In the payment’s space it does not get much bigger than Mastercard and Visa. These two companies have cornered the markets and set the tone about how we transact and pay on a daily basis. But it must also be remembered that the way we operate with these two companies and their plastic cards is relatively new.
Now, as the world continues to look for new innovations, there is a building notion that a new method of transacting may be coming. Those in the cryptocurrency space believe they are ahead of the curve with the digital tokens that have been created and the ability they have to be used in transactions, but now, there is an uptake from these big payments companies.
Visa was recently in the news for its work towards getting on board with a digital token, this after filing its own patent application to create a digital currency on the blockchain. More to this, there has been a bigger push towards tokenisation at Visa as it acquired the token services and ticketing businesses, formerly Bell ID and Ecebs LTD, from Rambus (RMBS), a premier silicon IP and chip provider.
Visa already has its token services available, which, as described on the website, is: “a new security technology from Visa, [which] replaces sensitive account information, such as the 16-digit primary account number, with a unique digital identifier called a token. The token allows payments to be processed without exposing actual account details.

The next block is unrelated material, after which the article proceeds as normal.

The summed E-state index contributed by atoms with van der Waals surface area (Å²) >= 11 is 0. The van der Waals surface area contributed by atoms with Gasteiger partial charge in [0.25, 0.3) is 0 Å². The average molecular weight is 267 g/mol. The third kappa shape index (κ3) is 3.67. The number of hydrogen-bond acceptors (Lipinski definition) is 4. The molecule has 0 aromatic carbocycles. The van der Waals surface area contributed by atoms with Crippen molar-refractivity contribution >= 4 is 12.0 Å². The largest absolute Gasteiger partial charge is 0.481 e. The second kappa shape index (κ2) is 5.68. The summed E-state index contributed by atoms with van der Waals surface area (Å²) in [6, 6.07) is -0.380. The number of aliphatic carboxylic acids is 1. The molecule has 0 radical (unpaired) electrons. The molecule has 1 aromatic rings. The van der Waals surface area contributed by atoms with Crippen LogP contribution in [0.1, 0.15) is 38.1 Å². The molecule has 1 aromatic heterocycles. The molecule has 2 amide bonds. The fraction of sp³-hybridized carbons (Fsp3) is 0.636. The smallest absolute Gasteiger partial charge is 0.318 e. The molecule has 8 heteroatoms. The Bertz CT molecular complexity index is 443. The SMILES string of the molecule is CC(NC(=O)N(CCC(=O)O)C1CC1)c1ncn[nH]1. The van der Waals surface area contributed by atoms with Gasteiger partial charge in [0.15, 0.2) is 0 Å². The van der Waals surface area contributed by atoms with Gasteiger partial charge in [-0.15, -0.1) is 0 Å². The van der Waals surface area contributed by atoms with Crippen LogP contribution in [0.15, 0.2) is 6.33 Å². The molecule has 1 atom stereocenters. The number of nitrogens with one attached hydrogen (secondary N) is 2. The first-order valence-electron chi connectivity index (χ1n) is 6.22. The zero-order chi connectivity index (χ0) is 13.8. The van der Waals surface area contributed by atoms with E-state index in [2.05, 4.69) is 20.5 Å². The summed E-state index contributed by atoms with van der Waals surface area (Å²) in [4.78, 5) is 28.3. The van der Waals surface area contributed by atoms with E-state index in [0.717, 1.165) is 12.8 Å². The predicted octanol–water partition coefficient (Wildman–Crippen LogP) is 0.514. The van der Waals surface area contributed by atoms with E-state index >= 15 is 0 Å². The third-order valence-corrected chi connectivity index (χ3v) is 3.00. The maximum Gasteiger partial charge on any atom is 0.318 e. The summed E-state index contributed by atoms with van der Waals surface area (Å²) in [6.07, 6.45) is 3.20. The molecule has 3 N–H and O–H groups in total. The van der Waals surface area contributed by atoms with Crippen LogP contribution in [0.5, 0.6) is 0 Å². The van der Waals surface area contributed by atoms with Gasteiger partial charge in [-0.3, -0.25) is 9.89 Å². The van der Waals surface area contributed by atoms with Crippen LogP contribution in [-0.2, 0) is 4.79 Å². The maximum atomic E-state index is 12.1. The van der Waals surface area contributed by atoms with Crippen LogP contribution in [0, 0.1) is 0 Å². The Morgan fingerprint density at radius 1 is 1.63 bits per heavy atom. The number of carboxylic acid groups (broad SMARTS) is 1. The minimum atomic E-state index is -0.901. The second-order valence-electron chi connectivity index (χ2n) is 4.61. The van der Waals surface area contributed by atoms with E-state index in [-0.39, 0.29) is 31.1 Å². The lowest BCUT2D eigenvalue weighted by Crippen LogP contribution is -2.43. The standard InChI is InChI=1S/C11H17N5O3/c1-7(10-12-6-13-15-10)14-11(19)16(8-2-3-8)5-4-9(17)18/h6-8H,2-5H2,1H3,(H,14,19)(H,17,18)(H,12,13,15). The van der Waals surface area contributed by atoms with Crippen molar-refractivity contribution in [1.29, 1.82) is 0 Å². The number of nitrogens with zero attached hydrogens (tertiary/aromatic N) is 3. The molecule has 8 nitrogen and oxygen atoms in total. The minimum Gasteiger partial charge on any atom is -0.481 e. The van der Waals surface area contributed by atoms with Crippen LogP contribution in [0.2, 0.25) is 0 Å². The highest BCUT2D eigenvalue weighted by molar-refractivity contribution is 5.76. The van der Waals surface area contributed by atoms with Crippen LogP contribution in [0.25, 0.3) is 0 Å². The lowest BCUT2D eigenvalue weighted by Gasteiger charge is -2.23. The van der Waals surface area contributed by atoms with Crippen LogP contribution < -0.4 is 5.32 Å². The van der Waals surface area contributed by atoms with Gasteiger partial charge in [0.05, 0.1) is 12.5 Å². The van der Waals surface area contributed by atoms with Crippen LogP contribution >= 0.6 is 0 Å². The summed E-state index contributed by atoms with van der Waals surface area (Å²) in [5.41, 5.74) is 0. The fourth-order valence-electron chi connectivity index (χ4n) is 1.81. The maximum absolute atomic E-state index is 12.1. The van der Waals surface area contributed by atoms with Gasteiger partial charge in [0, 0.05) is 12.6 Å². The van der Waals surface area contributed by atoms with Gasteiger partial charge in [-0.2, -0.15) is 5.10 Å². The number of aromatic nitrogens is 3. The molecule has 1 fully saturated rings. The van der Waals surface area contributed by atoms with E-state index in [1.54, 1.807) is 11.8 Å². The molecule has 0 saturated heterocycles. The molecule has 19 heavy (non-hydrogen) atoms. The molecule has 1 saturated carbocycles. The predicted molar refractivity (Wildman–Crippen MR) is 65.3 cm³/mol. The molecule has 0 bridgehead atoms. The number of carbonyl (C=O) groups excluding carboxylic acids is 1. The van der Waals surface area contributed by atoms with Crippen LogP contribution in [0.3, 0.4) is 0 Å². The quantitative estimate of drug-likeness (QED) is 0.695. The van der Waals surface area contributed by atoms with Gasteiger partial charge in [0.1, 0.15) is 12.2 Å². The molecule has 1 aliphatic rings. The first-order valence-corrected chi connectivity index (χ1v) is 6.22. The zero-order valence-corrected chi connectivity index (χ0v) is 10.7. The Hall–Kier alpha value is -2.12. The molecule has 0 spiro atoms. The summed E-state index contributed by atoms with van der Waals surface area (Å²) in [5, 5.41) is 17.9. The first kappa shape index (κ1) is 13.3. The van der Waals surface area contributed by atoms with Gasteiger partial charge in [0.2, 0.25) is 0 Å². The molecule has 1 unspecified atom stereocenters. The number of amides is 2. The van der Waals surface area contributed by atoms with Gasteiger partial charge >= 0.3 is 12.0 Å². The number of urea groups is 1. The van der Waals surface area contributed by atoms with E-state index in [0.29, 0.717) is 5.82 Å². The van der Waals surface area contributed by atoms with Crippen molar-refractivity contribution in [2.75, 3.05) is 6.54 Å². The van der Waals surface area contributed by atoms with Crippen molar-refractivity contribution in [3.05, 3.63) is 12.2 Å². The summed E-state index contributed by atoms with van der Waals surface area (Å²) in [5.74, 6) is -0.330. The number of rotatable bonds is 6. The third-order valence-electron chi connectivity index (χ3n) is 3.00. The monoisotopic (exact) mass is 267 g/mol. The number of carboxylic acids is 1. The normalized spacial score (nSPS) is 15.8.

All this work being done by the major payments company towards blockchain and tokens, as well as cryptocurrencies, seems to suggest that a major change is brewing. Digitalisation is one part of it, and it is the part that moved payments away from cash and onto digital debit and credit cards which Visa and Mastercard monopolised.
But, the next step which can include blockchain and cryptocurrencies, as well as tokenization, means that Visa, as a prime example, can start to offer a new dimension of products and tools related to payments.
Blockchain and cryptocurrency in its basic form come with a lot of advantages for businesses, as well as clients. In the technology, there is the power to take away a huge sway of intermediaries. While, with the cryptocurrencies, the globalised and decentralized nature makes payments quicker, easier, and often safer, anywhere in the world.
Working with crypto
Visa has already started its journey towards incorporating crypto, and has been at the forefront of some other big payments news — such as when it became the provider for Coinbase and its crypto cards.
Visas have also been seen to be linked to new blockchain protocols designed to make things like Bitocin more payments friendly. Lightning-compatible Fold app joined Visa’s Fintech Fast Track Program in April allowing it to roll out a co-branded Bitcoin cash back rewards card.
But, for Visa to be actively looking into the technology and tokens than simply being a service provider indicates there is this change coming on the horizon. However, to really enter into this space and be a part of the changing landscape of payments, there may need to be a change at the technology level.
Will Bitcoin play a role?
As it stands, Bitcoin is still seen as the gold standard of cryptocurrencies, but it is not the best thing to be doing payments with. Bitcoin has ventured into a space where it is more gold than cash, and its volatility still makes it hard to use on a day to day level.
It begs the question if it is Bitcoin’s makeup that is slowing the change in payments technology to crypto, or if it is the caution of companies like Visa. It could also be the lack of growth of another crypto more suited to payments coming to the fore. However, stablecoins may well be the answer to all of this a few years down the line.